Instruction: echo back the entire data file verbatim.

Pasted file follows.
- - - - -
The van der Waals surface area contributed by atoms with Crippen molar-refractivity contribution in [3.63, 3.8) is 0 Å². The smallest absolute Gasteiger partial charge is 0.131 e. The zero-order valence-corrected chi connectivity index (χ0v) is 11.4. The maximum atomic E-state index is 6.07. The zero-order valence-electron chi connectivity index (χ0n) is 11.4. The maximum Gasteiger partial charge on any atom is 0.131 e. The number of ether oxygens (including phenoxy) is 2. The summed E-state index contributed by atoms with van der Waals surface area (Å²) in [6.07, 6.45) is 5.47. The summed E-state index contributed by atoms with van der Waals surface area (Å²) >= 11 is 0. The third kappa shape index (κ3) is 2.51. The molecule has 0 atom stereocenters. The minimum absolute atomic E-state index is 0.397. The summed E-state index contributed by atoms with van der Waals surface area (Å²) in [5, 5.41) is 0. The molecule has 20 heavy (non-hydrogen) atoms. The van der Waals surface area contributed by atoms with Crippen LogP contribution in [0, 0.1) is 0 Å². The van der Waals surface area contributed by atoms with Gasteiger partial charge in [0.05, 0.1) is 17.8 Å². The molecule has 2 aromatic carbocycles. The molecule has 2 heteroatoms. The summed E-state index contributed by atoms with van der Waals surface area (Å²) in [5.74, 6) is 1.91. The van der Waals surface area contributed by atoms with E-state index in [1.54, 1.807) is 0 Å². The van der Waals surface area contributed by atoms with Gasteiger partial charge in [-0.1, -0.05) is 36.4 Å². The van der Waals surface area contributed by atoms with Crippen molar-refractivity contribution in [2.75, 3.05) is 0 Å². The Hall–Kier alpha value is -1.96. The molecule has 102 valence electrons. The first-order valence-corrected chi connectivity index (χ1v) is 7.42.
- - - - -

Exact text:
The van der Waals surface area contributed by atoms with Crippen molar-refractivity contribution in [3.63, 3.8) is 0 Å². The smallest absolute Gasteiger partial charge is 0.131 e. The zero-order valence-corrected chi connectivity index (χ0v) is 11.4. The maximum atomic E-state index is 6.07. The zero-order valence-electron chi connectivity index (χ0n) is 11.4. The maximum Gasteiger partial charge on any atom is 0.131 e. The number of ether oxygens (including phenoxy) is 2. The summed E-state index contributed by atoms with van der Waals surface area (Å²) in [6.07, 6.45) is 5.47. The summed E-state index contributed by atoms with van der Waals surface area (Å²) >= 11 is 0. The third kappa shape index (κ3) is 2.51. The molecule has 0 atom stereocenters. The minimum absolute atomic E-state index is 0.397. The summed E-state index contributed by atoms with van der Waals surface area (Å²) in [5, 5.41) is 0. The molecule has 20 heavy (non-hydrogen) atoms. The van der Waals surface area contributed by atoms with Crippen LogP contribution in [0, 0.1) is 0 Å². The van der Waals surface area contributed by atoms with Gasteiger partial charge in [0.05, 0.1) is 17.8 Å². The molecule has 2 aromatic carbocycles. The molecule has 2 heteroatoms. The summed E-state index contributed by atoms with van der Waals surface area (Å²) in [5.74, 6) is 1.91. The van der Waals surface area contributed by atoms with E-state index in [1.54, 1.807) is 0 Å². The van der Waals surface area contributed by atoms with Gasteiger partial charge in [-0.1, -0.05) is 36.4 Å². The van der Waals surface area contributed by atoms with Crippen molar-refractivity contribution in [2.75, 3.05) is 0 Å². The Hall–Kier alpha value is -1.96. The molecule has 102 valence electrons. The first-order valence-corrected chi connectivity index (χ1v) is 7.42.